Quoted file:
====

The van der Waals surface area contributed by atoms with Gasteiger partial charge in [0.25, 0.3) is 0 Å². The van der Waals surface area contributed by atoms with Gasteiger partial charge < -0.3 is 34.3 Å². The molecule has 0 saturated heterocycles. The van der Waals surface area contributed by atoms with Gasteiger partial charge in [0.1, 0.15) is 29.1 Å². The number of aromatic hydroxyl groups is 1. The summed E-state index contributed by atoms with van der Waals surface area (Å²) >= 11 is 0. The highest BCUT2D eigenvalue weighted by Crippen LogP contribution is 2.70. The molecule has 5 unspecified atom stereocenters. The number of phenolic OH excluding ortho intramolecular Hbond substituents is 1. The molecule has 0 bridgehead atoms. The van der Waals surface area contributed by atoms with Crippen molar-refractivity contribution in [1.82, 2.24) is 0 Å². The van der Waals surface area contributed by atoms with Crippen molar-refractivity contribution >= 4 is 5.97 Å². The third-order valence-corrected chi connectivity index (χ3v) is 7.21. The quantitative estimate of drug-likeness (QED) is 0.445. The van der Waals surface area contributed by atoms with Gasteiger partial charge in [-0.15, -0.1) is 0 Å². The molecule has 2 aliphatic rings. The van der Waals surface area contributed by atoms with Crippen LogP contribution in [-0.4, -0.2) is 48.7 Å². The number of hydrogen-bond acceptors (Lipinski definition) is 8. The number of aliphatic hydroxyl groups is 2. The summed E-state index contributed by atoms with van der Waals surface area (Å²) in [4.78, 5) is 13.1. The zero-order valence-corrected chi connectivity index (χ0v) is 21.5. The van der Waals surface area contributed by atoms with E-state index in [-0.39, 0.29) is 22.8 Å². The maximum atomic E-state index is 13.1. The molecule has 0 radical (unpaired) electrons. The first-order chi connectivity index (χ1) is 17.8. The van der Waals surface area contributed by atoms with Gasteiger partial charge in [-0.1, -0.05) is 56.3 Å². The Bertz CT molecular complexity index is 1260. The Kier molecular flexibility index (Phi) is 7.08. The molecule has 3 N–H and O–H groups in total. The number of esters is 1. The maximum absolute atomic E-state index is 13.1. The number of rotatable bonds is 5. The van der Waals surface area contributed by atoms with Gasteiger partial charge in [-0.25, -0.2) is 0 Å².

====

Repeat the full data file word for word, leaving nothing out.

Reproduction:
The van der Waals surface area contributed by atoms with Gasteiger partial charge in [0.25, 0.3) is 0 Å². The van der Waals surface area contributed by atoms with Gasteiger partial charge < -0.3 is 34.3 Å². The molecule has 0 saturated heterocycles. The van der Waals surface area contributed by atoms with Gasteiger partial charge in [0.1, 0.15) is 29.1 Å². The number of aromatic hydroxyl groups is 1. The summed E-state index contributed by atoms with van der Waals surface area (Å²) >= 11 is 0. The highest BCUT2D eigenvalue weighted by Crippen LogP contribution is 2.70. The molecule has 5 unspecified atom stereocenters. The number of phenolic OH excluding ortho intramolecular Hbond substituents is 1. The molecule has 0 bridgehead atoms. The van der Waals surface area contributed by atoms with Crippen molar-refractivity contribution in [1.82, 2.24) is 0 Å². The van der Waals surface area contributed by atoms with Crippen molar-refractivity contribution >= 4 is 5.97 Å². The third-order valence-corrected chi connectivity index (χ3v) is 7.21. The quantitative estimate of drug-likeness (QED) is 0.445. The van der Waals surface area contributed by atoms with Gasteiger partial charge in [-0.15, -0.1) is 0 Å². The molecule has 2 aliphatic rings. The van der Waals surface area contributed by atoms with Crippen LogP contribution in [-0.4, -0.2) is 48.7 Å². The number of hydrogen-bond acceptors (Lipinski definition) is 8. The number of aliphatic hydroxyl groups is 2. The summed E-state index contributed by atoms with van der Waals surface area (Å²) in [4.78, 5) is 13.1. The zero-order valence-corrected chi connectivity index (χ0v) is 21.5. The van der Waals surface area contributed by atoms with E-state index in [-0.39, 0.29) is 22.8 Å². The maximum atomic E-state index is 13.1. The molecule has 0 radical (unpaired) electrons. The first-order chi connectivity index (χ1) is 17.8. The van der Waals surface area contributed by atoms with Gasteiger partial charge in [-0.1, -0.05) is 56.3 Å². The Bertz CT molecular complexity index is 1260. The Kier molecular flexibility index (Phi) is 7.08. The molecule has 3 N–H and O–H groups in total. The number of esters is 1. The maximum absolute atomic E-state index is 13.1. The number of rotatable bonds is 5. The van der Waals surface area contributed by atoms with Gasteiger partial charge in [-0.25, -0.2) is 0 Å².